Update on the latest in business:


Stocks slip on uncertainty over trade

NEW YORK (AP) — Stocks have been mostly lower on Wall Street today as traders look for clarity on the status of trade talks between the U.S. and China.

Comments Saturday from President Trump created some uncertainty about how far the U.S. would go in rolling back tariffs as part of a preliminary trade deal.


Walgreens Boots Alliance bucked the downward trend, gaining 5.9% after Bloomberg reported that private equity firm KKR wants to buy the drugstore operator.

There is no trading in U.S. Treasurys due to the Veterans Day holiday.


UNDATED (AP) — Boeing is detailing steps it needs to complete before its grounded 737 Max can carry passengers again.

The company still must demonstrate changes it’s making on the plane to safety regulators during one or more certification flights. It also must finish updating pilot-training requirements, which it expects will happen in January.

Boeing still hopes to win Federal Aviation Administration approval of its work by year-end, which would let the company resume deliveries of new Max jets to airline customers in December.

But Boeing has been too optimistic before. Two big U.S. customers — Southwest and American — say they don’t expect the Max to carry passengers until March. That would be a year after the plane was grounded following crashes in Indonesia and Ethiopia killed 346 people.


UK economy avoids recession with 0.3% Q3 growth

LONDON (AP) — Official figures show that the British economy avoided falling into recession in the third quarter of the year.

The Office for National Statistics says that the economy grew by a quarterly rate of 0.3%. That was in line with market expectations.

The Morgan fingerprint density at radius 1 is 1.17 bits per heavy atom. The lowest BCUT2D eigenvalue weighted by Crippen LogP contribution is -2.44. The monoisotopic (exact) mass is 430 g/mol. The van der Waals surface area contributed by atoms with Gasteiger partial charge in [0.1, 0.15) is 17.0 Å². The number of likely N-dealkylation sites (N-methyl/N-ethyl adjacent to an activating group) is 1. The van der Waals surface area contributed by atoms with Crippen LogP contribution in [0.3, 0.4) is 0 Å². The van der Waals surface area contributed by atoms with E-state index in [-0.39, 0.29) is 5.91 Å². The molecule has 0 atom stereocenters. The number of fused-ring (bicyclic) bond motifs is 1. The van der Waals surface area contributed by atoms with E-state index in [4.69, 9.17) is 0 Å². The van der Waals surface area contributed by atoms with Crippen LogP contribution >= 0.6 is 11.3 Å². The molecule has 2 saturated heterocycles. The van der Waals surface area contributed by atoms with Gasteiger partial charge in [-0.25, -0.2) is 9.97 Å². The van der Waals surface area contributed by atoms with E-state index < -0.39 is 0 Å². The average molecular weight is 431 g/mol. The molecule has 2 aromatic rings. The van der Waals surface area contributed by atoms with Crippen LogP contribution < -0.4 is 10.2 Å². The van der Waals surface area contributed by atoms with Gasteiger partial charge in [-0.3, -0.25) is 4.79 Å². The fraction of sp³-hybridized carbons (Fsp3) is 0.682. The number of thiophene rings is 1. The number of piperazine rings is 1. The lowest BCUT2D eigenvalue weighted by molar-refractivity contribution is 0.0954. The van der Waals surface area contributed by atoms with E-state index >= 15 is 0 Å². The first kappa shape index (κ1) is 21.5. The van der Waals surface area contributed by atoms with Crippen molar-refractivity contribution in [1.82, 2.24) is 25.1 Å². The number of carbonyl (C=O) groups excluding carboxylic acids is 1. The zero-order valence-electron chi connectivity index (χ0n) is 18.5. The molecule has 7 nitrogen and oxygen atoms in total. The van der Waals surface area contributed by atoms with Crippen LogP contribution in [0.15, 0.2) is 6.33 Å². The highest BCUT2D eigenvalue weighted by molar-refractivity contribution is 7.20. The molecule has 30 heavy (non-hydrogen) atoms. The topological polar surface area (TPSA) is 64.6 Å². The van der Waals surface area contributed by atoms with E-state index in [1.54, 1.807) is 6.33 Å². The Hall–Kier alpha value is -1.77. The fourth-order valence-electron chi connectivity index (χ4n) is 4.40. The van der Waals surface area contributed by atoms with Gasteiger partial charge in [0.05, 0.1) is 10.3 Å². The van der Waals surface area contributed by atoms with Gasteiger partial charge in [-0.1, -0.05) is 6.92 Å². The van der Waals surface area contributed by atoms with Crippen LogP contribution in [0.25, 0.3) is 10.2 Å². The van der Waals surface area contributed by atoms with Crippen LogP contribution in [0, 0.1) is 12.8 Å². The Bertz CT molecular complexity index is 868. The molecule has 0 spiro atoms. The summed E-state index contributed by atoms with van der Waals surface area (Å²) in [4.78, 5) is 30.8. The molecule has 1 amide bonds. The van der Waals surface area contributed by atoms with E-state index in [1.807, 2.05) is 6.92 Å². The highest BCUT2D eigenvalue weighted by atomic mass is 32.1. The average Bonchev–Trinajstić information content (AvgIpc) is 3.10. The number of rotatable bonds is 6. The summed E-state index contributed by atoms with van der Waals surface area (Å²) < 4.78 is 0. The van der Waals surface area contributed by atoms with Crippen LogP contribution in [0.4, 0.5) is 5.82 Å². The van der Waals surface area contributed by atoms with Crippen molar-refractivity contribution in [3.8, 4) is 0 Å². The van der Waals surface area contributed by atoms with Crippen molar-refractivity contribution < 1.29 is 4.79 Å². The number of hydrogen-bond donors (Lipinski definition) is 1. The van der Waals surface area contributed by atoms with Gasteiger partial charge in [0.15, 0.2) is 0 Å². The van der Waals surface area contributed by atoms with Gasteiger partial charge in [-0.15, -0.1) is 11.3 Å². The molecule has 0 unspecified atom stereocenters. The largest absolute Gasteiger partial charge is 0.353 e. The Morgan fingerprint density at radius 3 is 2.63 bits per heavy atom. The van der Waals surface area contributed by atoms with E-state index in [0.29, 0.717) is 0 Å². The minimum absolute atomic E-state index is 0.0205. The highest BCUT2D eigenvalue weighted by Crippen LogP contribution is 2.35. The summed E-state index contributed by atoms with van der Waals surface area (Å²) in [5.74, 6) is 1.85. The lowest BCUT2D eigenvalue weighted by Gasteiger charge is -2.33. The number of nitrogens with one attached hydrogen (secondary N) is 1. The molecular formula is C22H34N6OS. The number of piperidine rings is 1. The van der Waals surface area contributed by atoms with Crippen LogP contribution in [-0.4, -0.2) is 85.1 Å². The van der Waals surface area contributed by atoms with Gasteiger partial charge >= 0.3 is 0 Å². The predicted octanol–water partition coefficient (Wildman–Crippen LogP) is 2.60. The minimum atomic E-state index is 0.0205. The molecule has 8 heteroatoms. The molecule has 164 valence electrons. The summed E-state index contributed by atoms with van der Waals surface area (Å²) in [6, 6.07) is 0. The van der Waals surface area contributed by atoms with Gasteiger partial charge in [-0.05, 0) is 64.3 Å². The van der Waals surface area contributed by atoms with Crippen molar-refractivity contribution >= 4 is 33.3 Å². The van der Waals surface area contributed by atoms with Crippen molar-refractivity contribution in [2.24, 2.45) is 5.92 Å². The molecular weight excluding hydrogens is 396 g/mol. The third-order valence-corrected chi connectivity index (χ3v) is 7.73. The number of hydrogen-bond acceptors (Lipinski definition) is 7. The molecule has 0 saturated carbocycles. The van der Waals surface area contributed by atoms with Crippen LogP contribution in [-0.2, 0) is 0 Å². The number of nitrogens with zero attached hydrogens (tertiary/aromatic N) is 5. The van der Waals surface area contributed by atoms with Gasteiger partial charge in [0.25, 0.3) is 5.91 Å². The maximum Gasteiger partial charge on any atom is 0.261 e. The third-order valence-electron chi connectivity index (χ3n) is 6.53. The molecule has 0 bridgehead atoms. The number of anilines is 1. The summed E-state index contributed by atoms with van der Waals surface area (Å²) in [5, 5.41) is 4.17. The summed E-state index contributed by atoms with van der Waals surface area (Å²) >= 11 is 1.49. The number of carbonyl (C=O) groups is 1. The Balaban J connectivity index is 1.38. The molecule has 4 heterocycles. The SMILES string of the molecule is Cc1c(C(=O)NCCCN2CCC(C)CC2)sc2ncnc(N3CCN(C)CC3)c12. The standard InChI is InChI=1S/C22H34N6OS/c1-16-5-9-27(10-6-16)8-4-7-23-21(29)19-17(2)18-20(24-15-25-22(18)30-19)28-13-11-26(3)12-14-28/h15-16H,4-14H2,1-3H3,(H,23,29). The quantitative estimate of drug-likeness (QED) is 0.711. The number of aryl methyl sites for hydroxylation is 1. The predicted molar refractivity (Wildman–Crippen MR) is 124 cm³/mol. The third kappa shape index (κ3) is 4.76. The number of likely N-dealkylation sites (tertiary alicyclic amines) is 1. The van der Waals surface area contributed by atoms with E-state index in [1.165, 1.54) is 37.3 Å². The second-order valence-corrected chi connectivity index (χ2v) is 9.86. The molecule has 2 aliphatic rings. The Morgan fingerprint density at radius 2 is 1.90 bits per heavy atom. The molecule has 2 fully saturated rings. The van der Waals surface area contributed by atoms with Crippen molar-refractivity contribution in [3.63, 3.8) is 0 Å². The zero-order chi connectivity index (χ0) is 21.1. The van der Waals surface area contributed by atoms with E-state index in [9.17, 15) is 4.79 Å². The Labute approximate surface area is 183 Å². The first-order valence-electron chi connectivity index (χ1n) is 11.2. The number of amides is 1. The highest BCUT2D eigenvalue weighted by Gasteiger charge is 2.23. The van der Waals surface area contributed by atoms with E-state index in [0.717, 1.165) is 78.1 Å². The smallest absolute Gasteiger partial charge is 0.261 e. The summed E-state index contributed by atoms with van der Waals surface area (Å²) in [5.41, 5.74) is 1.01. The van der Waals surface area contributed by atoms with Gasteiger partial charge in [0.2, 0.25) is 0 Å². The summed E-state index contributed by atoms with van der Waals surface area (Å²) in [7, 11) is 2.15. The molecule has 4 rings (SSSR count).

Following the 0.2% contraction in the second quarter, there had been fears that the British economy would fall into recession — commonly defined as two consecutive quarters of negative growth.

Though a recession was avoided, the British economy remains relatively weak, largely because of uncertainty related to Brexit. On an annual basis, the British economy was only 1% bigger in the third quarter, its weakest year-on-year growth since the start of 2010.


Unions express optimism over possible British Steel deal

LONDON (AP) — Britain’s Insolvency Service is confirming that a deal has been struck to rescue British Steel, potentially safeguarding some 4,000 jobs.

The government hasn’t released details on the acquisition of the company by Jingye (jing-yeh) Steel.

The BBC reported earlier today that an agreement in principle had been made for a 70 million-pound ($90 million) deal with the Chinese industrial company.

The acquisition of the business and assets of British Steel Limited, includes the steelworks at Scunthorpe, U.K. mills and shares of FN Steel BV, British Steel France Rail SAS and TSP Engineering. The sale also includes British Steel’s Redcar Bulk Terminal Limited.


China’s auto sales fall 5.8% in October

BEIJING (AP) — China’s auto sales fell 5.8% from a year earlier in October as demand for electric cars plunged, extending a painful squeeze in the global industry’s biggest market.

An industry group, the China Association of Automobile Manufacturers, says that drivers bought 1.9 million sedans, SUVs and minivans.

Buyers are putting off big purchases amid anxiety about a cooling economy and Beijing’s tariff war with Washington.

Total sales, including trucks and buses, shrank 0.6% to 2.3 million.